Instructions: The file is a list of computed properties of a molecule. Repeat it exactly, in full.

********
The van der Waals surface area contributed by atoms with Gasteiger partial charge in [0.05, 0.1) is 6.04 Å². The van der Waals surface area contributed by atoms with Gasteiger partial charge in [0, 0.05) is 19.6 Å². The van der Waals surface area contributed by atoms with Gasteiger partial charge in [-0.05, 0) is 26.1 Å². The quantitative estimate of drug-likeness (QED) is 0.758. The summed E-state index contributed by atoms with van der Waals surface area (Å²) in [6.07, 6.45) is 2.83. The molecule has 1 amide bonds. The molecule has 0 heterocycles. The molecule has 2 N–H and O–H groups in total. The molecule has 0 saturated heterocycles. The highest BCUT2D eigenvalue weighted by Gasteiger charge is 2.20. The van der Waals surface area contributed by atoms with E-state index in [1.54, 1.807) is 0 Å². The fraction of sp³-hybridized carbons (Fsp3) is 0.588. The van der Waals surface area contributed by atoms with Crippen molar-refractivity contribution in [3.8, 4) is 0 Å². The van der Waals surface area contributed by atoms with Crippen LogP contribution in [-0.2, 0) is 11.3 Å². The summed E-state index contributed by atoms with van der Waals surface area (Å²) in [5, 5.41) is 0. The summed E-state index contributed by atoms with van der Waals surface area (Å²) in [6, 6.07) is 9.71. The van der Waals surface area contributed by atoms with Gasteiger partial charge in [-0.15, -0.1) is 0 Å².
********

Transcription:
The van der Waals surface area contributed by atoms with Gasteiger partial charge in [0.05, 0.1) is 6.04 Å². The van der Waals surface area contributed by atoms with Gasteiger partial charge in [0, 0.05) is 19.6 Å². The van der Waals surface area contributed by atoms with Gasteiger partial charge in [-0.05, 0) is 26.1 Å². The quantitative estimate of drug-likeness (QED) is 0.758. The summed E-state index contributed by atoms with van der Waals surface area (Å²) in [6.07, 6.45) is 2.83. The molecule has 1 amide bonds. The molecule has 0 heterocycles. The molecule has 2 N–H and O–H groups in total. The molecule has 0 saturated heterocycles. The highest BCUT2D eigenvalue weighted by Gasteiger charge is 2.20. The van der Waals surface area contributed by atoms with E-state index in [1.54, 1.807) is 0 Å². The fraction of sp³-hybridized carbons (Fsp3) is 0.588. The van der Waals surface area contributed by atoms with Crippen molar-refractivity contribution in [3.8, 4) is 0 Å². The van der Waals surface area contributed by atoms with Crippen LogP contribution in [-0.2, 0) is 11.3 Å². The summed E-state index contributed by atoms with van der Waals surface area (Å²) in [5, 5.41) is 0. The summed E-state index contributed by atoms with van der Waals surface area (Å²) in [6, 6.07) is 9.71. The van der Waals surface area contributed by atoms with Gasteiger partial charge in [-0.15, -0.1) is 0 Å².